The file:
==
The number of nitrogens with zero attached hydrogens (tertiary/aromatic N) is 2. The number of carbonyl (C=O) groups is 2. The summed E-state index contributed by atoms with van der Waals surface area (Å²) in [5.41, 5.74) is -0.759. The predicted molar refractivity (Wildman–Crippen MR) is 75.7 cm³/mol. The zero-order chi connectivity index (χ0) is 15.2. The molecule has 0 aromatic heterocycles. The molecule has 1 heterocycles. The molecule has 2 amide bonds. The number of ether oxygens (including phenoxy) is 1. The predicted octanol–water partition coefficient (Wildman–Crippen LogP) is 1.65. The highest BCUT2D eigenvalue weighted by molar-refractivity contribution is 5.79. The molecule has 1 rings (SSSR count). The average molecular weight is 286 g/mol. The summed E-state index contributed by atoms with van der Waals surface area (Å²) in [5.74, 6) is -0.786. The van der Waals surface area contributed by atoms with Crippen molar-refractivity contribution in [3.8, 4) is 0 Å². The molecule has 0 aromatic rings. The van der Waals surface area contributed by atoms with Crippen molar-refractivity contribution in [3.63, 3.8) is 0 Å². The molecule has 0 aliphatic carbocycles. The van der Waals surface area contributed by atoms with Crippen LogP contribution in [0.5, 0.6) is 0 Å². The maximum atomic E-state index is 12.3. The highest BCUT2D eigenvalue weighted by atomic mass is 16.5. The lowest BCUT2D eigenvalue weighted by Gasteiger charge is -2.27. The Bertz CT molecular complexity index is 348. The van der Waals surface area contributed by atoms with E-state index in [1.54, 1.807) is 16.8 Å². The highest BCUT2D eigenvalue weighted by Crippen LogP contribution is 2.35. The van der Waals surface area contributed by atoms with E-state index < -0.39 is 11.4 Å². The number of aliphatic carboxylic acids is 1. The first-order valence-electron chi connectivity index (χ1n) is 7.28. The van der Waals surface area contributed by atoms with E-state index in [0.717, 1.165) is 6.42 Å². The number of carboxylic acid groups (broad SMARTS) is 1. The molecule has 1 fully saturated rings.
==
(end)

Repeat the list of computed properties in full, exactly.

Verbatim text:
The number of nitrogens with zero attached hydrogens (tertiary/aromatic N) is 2. The number of carbonyl (C=O) groups is 2. The summed E-state index contributed by atoms with van der Waals surface area (Å²) in [5.41, 5.74) is -0.759. The predicted molar refractivity (Wildman–Crippen MR) is 75.7 cm³/mol. The zero-order chi connectivity index (χ0) is 15.2. The molecule has 0 aromatic heterocycles. The molecule has 1 heterocycles. The molecule has 2 amide bonds. The number of ether oxygens (including phenoxy) is 1. The predicted octanol–water partition coefficient (Wildman–Crippen LogP) is 1.65. The highest BCUT2D eigenvalue weighted by molar-refractivity contribution is 5.79. The molecule has 1 rings (SSSR count). The average molecular weight is 286 g/mol. The summed E-state index contributed by atoms with van der Waals surface area (Å²) in [5.74, 6) is -0.786. The van der Waals surface area contributed by atoms with Crippen molar-refractivity contribution in [3.8, 4) is 0 Å². The molecule has 0 aromatic rings. The van der Waals surface area contributed by atoms with Crippen molar-refractivity contribution in [3.63, 3.8) is 0 Å². The molecule has 0 aliphatic carbocycles. The van der Waals surface area contributed by atoms with Crippen LogP contribution in [0.5, 0.6) is 0 Å². The maximum atomic E-state index is 12.3. The highest BCUT2D eigenvalue weighted by atomic mass is 16.5. The lowest BCUT2D eigenvalue weighted by Gasteiger charge is -2.27. The Bertz CT molecular complexity index is 348. The van der Waals surface area contributed by atoms with E-state index in [1.54, 1.807) is 16.8 Å². The highest BCUT2D eigenvalue weighted by Crippen LogP contribution is 2.35. The van der Waals surface area contributed by atoms with E-state index < -0.39 is 11.4 Å². The number of aliphatic carboxylic acids is 1. The first-order valence-electron chi connectivity index (χ1n) is 7.28. The van der Waals surface area contributed by atoms with E-state index in [0.717, 1.165) is 6.42 Å². The number of carboxylic acid groups (broad SMARTS) is 1. The molecule has 1 fully saturated rings.